The first version of Defense of the Ancients was released in 2003 by a mapmaker under the alias Eul, who based the map on a previous StarCraft scenario known as "Aeon of Strife", After the release of Warcraft's expansion The Frozen Throne, which added new features to the World Editor, Eul did not update the scenario. Other mapmakers produced spinoffs that added new heroes, items, and features.
Among the DotA variants created in the wake of Eul's map included Allstars, developed by modder Steve Feak (under the alias Guinsoo); this version would become the most popular version of the map. Feak said when he began developing Allstars he had no idea how popular the game would eventually become; the emerging success of the gametype inspired him to design a new title around what he considered an emerging game genre. Feak added a recipe system for items so that player's equipment would scale as they grew more powerful, as well as a powerful boss character called Roshan (named after his bowling ball) who required an entire team to defeat. Steve "Pendragon" Mescon created a community site, dota-allstars.com, in 2004 to replace the battle.net channel Feak created to provide a place for DotA players to congregate.
Towards the end of his association with the map, Feak primarily worked on optimizing the map before handing over control to another developer after version 6.01. The new author, IceFrog, added new features, heroes, and fixes. Each release is accompanied with a changelog. IceFrog is notoriously reclusive, refusing to give interviews; the only evidence of IceFrog's authorship is the map maker's email account on the official website and the name branded on the game's loading screen.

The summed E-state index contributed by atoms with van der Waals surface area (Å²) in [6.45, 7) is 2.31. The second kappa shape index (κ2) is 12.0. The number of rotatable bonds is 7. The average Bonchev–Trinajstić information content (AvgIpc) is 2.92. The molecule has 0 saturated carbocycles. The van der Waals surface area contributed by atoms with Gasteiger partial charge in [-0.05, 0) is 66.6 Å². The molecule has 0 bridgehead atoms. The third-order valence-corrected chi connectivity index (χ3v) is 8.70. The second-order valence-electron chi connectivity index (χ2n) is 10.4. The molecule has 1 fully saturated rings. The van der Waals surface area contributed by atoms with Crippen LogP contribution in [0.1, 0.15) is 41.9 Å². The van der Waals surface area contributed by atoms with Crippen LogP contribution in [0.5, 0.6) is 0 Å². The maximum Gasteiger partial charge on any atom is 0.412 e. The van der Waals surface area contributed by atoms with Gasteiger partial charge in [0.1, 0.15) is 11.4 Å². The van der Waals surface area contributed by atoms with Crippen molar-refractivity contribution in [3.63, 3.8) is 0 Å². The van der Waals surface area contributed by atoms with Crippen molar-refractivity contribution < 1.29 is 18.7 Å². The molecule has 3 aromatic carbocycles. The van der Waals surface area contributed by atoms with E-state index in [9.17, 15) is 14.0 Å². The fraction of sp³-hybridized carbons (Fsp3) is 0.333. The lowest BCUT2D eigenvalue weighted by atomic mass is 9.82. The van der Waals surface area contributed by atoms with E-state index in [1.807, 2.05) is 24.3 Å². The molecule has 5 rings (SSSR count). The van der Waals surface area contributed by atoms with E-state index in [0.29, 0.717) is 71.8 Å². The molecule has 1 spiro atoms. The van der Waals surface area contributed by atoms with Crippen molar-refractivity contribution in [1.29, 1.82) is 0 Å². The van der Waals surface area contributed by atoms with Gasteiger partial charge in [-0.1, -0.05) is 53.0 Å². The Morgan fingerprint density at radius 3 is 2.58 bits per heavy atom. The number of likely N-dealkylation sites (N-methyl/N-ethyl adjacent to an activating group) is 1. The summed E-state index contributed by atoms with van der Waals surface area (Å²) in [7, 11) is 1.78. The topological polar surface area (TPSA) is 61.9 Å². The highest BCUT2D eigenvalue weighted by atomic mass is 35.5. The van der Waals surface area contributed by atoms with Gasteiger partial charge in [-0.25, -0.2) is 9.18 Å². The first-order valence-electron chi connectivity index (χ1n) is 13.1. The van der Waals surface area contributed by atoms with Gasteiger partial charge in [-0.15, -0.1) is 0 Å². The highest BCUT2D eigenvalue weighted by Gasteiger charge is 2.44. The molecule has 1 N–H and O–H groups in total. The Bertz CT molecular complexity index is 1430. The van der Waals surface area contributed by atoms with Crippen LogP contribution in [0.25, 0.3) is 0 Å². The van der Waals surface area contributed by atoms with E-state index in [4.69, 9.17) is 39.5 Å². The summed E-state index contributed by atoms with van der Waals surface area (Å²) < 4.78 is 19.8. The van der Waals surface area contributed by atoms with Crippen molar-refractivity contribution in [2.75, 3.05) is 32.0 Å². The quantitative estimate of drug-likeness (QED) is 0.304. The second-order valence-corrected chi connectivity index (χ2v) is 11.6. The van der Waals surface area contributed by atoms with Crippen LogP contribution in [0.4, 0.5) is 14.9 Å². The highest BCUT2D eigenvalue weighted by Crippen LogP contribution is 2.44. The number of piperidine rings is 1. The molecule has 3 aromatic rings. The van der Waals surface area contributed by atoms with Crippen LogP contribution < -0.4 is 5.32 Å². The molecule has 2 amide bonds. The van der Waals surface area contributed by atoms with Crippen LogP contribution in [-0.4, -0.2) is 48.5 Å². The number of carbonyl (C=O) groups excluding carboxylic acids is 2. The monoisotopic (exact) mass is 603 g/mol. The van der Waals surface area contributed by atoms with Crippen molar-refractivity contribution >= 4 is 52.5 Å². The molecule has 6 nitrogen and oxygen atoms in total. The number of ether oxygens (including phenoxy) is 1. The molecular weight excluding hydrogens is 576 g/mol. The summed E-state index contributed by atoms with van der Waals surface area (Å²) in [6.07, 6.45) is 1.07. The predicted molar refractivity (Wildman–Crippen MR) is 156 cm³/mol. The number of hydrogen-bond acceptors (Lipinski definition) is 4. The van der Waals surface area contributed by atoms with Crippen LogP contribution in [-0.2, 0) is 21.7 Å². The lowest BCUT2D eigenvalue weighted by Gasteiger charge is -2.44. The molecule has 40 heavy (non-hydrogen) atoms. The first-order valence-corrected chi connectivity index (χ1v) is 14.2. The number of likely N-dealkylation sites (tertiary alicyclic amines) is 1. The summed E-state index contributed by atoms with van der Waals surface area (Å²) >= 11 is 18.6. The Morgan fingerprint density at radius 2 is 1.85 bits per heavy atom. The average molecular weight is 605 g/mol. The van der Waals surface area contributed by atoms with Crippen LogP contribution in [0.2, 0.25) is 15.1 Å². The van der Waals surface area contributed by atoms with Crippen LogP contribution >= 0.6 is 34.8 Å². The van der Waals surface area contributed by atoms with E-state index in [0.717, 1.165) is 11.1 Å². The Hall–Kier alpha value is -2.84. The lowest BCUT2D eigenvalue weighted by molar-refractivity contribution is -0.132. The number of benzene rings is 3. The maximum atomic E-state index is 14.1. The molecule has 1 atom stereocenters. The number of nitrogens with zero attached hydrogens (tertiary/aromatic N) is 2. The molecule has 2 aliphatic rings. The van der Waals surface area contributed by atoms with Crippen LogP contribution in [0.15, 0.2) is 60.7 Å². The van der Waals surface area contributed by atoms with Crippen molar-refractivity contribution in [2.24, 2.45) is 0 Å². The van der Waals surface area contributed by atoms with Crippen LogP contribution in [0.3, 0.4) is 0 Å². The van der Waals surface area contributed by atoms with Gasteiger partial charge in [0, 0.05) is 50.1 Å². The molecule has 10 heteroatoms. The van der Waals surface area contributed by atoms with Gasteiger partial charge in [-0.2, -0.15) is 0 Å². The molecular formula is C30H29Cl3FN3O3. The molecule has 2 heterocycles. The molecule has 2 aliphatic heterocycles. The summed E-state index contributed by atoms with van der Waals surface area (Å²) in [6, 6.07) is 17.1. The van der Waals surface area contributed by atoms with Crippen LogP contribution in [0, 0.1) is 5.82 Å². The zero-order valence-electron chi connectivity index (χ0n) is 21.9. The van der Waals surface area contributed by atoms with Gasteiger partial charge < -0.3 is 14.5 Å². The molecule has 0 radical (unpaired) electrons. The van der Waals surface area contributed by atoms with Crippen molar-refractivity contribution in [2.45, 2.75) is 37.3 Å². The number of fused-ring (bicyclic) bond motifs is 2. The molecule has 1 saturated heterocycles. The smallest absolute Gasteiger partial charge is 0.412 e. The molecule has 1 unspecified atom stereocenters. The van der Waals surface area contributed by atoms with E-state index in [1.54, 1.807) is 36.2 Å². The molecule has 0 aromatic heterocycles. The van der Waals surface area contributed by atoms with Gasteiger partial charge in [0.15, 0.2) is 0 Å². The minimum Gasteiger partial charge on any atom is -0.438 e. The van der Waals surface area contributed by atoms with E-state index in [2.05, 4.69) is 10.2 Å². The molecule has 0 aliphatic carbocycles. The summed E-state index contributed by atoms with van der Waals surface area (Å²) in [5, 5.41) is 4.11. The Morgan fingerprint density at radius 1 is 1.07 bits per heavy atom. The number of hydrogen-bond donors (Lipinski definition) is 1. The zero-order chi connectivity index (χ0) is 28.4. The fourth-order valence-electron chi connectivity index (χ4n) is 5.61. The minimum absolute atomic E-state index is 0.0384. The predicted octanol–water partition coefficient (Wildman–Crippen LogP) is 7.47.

Defense of the Ancients has strong community support, now maintained via official forums. Users can post ideas for new heroes or items, some of which are added to the map. Players have contributed icons and hero descriptions and created the artwork displayed while the map loads, and suggestions for changes to existing heroes or items are taken seriously; IceFrog once changed a new hero less than two weeks after the new version of the map was released. Versions of the scenario where enemy heroes are controlled by artificial intelligences have also been released.
Because Warcraft III custom games have none of the features designed to improve game quality (matchmaking players based on connection speed, etc.), various programs are used to maintain Defense of the Ancients. External tools ping player's locations, and games can be named to exclude geographic regions.REFG Clans and committees such as Team DotA Allstars (TDA) maintain their own official list of rules and regulations, and players can be kicked from matches by being placed on "banlists".
Defense Of the Ancients 2 is currently being developed as a successor to Defense of the Ancients by Valve Corporation and IceFrog. DotA 2 was officially announced on the 13th of October 2010 and a public beta is scheduled for Fall 2011. The final release is expected to be released sometime in 2012. DotA 2 will be released through both download and retail and will operate on the Steam platform.